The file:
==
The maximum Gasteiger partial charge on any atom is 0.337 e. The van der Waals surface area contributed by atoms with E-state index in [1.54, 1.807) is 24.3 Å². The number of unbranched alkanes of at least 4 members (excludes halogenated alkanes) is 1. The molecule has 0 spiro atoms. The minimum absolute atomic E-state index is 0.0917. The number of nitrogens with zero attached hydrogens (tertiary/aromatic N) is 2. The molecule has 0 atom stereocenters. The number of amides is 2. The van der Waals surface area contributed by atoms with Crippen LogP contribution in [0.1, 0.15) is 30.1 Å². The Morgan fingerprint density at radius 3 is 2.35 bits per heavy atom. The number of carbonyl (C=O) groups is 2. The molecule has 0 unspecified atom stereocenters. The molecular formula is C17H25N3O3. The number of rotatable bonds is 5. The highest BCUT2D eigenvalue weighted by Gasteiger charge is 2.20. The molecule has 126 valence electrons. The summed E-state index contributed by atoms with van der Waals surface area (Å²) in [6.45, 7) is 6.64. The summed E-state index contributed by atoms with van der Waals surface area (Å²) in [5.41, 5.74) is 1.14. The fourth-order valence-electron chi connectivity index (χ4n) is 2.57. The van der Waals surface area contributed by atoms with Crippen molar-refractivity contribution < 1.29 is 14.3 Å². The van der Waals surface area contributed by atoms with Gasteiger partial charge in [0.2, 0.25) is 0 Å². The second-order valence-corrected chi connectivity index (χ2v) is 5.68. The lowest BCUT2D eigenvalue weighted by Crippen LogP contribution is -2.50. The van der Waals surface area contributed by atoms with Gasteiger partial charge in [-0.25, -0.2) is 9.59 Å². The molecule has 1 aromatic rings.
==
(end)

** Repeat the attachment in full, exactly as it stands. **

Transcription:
The maximum Gasteiger partial charge on any atom is 0.337 e. The van der Waals surface area contributed by atoms with E-state index in [1.54, 1.807) is 24.3 Å². The number of unbranched alkanes of at least 4 members (excludes halogenated alkanes) is 1. The molecule has 0 spiro atoms. The minimum absolute atomic E-state index is 0.0917. The number of nitrogens with zero attached hydrogens (tertiary/aromatic N) is 2. The molecule has 0 atom stereocenters. The number of amides is 2. The van der Waals surface area contributed by atoms with Crippen LogP contribution in [0.1, 0.15) is 30.1 Å². The Morgan fingerprint density at radius 3 is 2.35 bits per heavy atom. The number of carbonyl (C=O) groups is 2. The molecule has 0 unspecified atom stereocenters. The molecular formula is C17H25N3O3. The number of rotatable bonds is 5. The highest BCUT2D eigenvalue weighted by Gasteiger charge is 2.20. The molecule has 126 valence electrons. The summed E-state index contributed by atoms with van der Waals surface area (Å²) in [6.45, 7) is 6.64. The summed E-state index contributed by atoms with van der Waals surface area (Å²) in [5.41, 5.74) is 1.14. The fourth-order valence-electron chi connectivity index (χ4n) is 2.57. The van der Waals surface area contributed by atoms with Crippen molar-refractivity contribution < 1.29 is 14.3 Å². The van der Waals surface area contributed by atoms with Gasteiger partial charge in [0.2, 0.25) is 0 Å². The second-order valence-corrected chi connectivity index (χ2v) is 5.68. The lowest BCUT2D eigenvalue weighted by Crippen LogP contribution is -2.50. The van der Waals surface area contributed by atoms with Gasteiger partial charge in [-0.25, -0.2) is 9.59 Å². The molecule has 1 aromatic rings.